As we approach BBC Sherlock Series 4 we may well once again see him as a pipe smoker, but despite all the portrayals with pipes, he was far from a connoisseur as author Thomas Gwinner explains.

His few pipes were probably of lower quality and he treated them badly by “charging and re-charging” and “knocking out the ashes of his after-breakfast pipe and slowly refilling it,” as we can learn from references in "Silver Blaze" (BG, II, 261) and "Thor Bridge" (BG, II, 590). This means that Holmes had the bad habit of occasionally instantly re-packing and re-lighting his pipe right after the previous smoke instead of letting it cool down for one day as is widely recommended.

In "The Man with the Twisted Lip" (BG, I, 381), we are told that Holmes consumed one ounce of shag tobacco in a night by using only one old briar pipe. In addition, he was not fond of fine tobacco but addicted to the strongest non-aromatic tobacco with high nicotine content.

Holmes possibly stored tobacco in a Persian slipper

In Holmes’ day, his favorite “strongest shag” was probably a cheap and strong tobacco high in nicotine content. In addition, Holmes had the unusual habit of storing his tobacco in the toe-end of a Persian slipper which, according to Baring-Gould, “ was most probably hung by means of a ring to a hook on the wall to the right of the fireplace (BG, I, 96)”. Such hot and open storage dried out the tobacco and it, therefore, burnt very fast in an overheated bowl, a threat that Holmes certainly faced.

His other habit of “smoking his before breakfast pipe was composed of all the plugs and dottles left from his smokes of the day before, all carefully dried and collected on the corner of the mantel-piece” (The Engineer's Thumb, BG, II, 211) carried the failure of an enjoyable smoke too far. One could even say that Holmes hardly practiced the gentle art of pipe-smoking, but rather satisfied his need for nicotine using a pipe device.

In addition, for Holmes, strong tobacco was frequently a necessary stimulant as he mulled over a problem.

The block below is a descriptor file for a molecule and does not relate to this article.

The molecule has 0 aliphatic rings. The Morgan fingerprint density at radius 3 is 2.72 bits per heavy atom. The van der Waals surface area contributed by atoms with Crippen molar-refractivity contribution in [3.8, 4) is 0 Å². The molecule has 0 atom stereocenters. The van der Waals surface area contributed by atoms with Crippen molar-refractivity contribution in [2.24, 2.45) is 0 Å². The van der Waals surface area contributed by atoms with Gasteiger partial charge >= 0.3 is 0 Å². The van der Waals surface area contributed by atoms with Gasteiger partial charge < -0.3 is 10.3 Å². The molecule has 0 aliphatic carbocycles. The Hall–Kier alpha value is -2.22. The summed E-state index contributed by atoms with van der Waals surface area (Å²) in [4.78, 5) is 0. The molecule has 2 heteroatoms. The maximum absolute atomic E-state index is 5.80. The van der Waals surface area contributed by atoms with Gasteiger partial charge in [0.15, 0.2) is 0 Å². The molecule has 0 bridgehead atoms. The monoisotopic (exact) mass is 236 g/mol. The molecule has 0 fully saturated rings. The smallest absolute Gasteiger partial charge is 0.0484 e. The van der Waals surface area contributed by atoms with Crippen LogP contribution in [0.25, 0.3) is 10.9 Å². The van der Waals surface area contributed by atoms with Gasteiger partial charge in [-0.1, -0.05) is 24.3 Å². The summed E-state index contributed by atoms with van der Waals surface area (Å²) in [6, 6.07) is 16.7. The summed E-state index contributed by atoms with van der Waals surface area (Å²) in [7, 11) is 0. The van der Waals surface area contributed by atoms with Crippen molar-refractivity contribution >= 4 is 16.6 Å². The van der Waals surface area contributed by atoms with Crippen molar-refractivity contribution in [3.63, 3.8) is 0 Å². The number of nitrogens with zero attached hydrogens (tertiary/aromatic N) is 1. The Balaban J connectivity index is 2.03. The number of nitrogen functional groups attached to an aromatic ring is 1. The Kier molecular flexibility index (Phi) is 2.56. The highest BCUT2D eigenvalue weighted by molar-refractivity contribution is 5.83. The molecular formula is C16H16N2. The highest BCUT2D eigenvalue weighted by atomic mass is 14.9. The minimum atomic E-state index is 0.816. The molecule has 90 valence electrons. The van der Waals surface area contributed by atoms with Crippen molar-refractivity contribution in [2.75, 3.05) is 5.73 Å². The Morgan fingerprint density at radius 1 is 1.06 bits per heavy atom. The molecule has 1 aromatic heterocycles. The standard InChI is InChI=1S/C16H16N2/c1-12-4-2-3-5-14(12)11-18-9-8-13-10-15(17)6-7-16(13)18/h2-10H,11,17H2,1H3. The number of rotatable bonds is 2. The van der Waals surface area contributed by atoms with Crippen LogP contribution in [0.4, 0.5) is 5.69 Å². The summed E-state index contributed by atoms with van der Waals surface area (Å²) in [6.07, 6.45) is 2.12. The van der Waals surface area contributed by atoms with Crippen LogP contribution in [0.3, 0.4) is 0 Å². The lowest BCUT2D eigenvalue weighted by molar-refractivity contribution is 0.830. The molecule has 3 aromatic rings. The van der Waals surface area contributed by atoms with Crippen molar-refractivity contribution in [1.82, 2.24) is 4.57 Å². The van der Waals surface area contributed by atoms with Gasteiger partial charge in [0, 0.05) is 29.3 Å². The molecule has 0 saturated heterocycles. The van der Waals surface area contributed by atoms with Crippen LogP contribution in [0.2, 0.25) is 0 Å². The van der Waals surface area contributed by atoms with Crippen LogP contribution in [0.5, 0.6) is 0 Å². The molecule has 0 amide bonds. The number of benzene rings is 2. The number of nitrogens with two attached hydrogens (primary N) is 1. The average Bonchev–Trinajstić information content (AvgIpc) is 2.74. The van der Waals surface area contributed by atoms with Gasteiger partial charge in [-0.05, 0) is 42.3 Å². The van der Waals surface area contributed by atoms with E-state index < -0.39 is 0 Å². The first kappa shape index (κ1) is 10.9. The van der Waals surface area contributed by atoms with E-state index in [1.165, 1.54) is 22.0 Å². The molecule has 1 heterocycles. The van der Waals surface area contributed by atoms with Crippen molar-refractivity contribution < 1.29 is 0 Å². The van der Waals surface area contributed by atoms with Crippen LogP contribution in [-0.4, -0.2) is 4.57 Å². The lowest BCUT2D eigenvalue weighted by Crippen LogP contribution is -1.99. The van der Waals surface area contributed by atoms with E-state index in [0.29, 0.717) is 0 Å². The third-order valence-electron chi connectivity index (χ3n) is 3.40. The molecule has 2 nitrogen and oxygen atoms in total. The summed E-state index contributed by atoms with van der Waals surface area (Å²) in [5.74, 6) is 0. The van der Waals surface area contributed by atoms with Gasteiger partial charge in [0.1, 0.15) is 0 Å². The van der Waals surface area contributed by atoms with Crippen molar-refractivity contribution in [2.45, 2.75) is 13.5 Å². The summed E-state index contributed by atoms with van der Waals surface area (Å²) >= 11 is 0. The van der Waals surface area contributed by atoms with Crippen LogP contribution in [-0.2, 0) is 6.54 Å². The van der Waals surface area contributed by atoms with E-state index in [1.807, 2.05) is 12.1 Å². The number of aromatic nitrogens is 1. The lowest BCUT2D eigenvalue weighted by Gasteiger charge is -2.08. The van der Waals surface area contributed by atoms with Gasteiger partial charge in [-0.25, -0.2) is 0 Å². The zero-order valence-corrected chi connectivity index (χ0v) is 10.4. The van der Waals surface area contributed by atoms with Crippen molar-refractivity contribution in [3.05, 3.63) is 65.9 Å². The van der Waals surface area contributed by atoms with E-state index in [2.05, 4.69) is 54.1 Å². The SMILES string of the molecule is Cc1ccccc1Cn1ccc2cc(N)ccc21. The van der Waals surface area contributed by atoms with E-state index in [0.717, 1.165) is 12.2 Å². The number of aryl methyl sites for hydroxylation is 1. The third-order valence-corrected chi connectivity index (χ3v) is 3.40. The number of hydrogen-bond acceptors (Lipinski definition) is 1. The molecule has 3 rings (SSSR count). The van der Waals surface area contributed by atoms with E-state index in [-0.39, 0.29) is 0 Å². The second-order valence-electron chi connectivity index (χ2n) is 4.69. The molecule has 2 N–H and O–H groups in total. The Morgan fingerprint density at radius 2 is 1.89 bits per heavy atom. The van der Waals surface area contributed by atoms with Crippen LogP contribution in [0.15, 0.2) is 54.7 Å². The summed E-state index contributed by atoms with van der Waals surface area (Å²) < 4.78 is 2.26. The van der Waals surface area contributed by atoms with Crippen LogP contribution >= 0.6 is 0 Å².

Was Sherlock a social smoker?

Having presented answers concerning Holmes’ pipes, tobaccos, places and times of consumption, two final questions remain unanswered. Did Holmes prefer to smoke his pipe alone, or was he a social smoker?

If the latter, with whom did he mainly smoke? Although we do not deal with this question in a separate chapter, we would like to disclose the result of our research using two statistical tables. Here again, the same smoke in two or more references is only counted once, and starting to smoke his pipe alone but continuing in company is accounted for in double entries.

Total % Alone % In Company %

46 100.0 7 15.2 39 84.8

In Company Total % With Watson % With Others %

39 100.0 32 82.1 7 17.9

These figures, drawn from the canon’s text, give us insight into sherlock holmes’ favorite combination of pipe, tobacco, daily smoking time, and place of most enjoyed consumption. We are also able to say that Holmes preferred smoking in Watson’s company.

Sherlock Holmes’ favorite combination of pipe, tobacco, daily time and place, as well as whether he preferred to smoke alone or in company: A straight “Dublin” shaped black clay pipe, packed with a very strong shag-cut “Black Cavendish” made of Virginia, smoked together with Watson in the morning in front of the fireplace in the sitting-room of his Baker Street home.

The book

"Sherlock Holmes as a Pipe Smoker" is available from all good bookstores including The Strand Magazine, Amazon USA, Amazon UK, Waterstones UK and for free shipping worldwide Book Depository. The author is very grateful to Mr. Harry Tsai, an undergraduate student in the Department of Applied Foreign Languages at Chien Hsin University of Science and Technology in Zhongli, Taiwan, for producing the Holmes and Watson montage.